Think of Kip Singh as the little smiley face at the top of the window in the classic Windows computer game Minesweeper. He's cool and collected (just look at the shades on that smiley) and frowns when a mine explodes.
Okay, that's simplifying his role. Kip is much more complex than an easy 8x8 mode of Minesweeper. He's an expert 30 x 24 field, so let's start sweeping.
Kip shows us that there's danger lurking everywhere, and that it takes expert, patient skill to diffuse that danger. Whether it's under a piano, in a statue, or in the middle of the road, there could be a bomb just waiting to go off. The English patient's memories might seem like little landmines of their own, but the ones Kip deals with are far dangerous and deadly.
It's a high stress job, so Kip finds comfort with Hana, the nurse. However, there is no future for them. Hana is afraid Kip will die because she is cursed, and because he has such a high-risk job, and Kip isn't going to give up his job until all the mines are gone.
Because of his dangerous job, he puts up an emotional barrier and a physical barrier between himself and Hana. In the movie, you often see them separated—like by a bedsheet when he is bathing. After his friend dies, Kip shuts himself in a barn with Hana on the other side of the wall. He won't let her in.
Kip and Hana have a sweet, romantic young love that is the opposite of the almost-violent possessive love between Almásy and Katharine. Kip and Hana's love is best represented by this conversation they have after a night of lovemaking:
HANA: If one night, I didn't come to see you, what would you do?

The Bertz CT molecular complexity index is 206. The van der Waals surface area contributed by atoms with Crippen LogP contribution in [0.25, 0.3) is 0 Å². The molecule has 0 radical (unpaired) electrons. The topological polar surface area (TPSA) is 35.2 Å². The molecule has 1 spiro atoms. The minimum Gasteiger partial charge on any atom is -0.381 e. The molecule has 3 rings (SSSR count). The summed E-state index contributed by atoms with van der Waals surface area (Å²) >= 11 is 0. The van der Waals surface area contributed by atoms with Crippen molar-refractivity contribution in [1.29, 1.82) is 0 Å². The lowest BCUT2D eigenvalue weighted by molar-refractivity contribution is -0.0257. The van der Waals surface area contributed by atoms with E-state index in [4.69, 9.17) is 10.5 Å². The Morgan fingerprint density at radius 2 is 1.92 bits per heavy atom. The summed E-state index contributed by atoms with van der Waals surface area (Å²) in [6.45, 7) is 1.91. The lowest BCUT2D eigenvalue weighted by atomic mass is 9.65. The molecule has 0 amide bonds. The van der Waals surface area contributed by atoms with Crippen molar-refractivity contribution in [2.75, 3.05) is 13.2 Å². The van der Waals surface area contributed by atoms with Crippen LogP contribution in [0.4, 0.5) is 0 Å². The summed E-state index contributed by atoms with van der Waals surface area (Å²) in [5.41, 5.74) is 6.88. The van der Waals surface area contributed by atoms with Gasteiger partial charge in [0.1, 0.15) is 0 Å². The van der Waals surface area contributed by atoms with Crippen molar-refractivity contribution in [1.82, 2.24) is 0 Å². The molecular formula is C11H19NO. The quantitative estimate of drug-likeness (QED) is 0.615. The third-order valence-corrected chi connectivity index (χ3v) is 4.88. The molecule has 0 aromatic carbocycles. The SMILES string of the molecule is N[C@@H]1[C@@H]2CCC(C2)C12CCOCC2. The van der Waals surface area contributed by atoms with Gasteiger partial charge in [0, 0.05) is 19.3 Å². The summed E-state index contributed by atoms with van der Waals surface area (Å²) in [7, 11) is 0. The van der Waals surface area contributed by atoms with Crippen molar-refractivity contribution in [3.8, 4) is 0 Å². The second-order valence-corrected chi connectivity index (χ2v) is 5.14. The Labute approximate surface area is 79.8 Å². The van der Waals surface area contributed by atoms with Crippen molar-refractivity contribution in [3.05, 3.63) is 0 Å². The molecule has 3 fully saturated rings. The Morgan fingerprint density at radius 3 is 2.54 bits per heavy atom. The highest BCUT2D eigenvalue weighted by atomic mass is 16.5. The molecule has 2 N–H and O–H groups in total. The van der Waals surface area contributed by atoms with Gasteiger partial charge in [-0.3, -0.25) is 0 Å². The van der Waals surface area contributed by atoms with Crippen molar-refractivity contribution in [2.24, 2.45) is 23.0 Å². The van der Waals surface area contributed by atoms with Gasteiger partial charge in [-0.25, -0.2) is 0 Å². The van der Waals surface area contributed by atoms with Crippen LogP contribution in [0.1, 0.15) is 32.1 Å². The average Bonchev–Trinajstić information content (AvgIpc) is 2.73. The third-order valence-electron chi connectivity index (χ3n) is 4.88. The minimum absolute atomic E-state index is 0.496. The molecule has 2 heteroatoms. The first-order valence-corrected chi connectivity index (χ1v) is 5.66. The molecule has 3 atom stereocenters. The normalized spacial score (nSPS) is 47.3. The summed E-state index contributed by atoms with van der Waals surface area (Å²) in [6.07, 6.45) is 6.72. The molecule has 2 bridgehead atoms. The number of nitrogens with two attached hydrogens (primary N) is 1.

KIP: I'd try not to expect you.
HANA: Yes, but if it got late and, I hadn't shown up.
KIP: Then I'd think, there must be a reason.
HANA: You wouldn't come to find me? That makes me never want to come here. Then I tell myself, he spends all day searching. In the night he wants to be found.
KIP: I do. I do want you to find me. I do want to be found.
They dance around the issues of ownership that Almásy and Katharine are mired in. But even though Hana and Kip are younger, they seem to have a more mature love. Maybe because they have both experienced so much during the war, passion is hard to come by.
Kip, Meet Kipling
Speaking of ownership, another scene lets Kip explore this topic on a global scale. The patient likes to be read to, and Rudyard Kipling (that imperialist) is one of his favorite authors.
Kip says, "I can't read these words. I can't read them. They stick in my throat." Almásy asks, "What is it exactly you object to: the writer, or what he's writing about?" And Kip responds,
"What I really object to, uncle, [is] the message everywhere in your book, no matter how slowly I read it, that the best thing for India is to be ruled by the British."
Kip is fiercely independent, which is another reason he decides to leave Hana in the end, and go off on his own.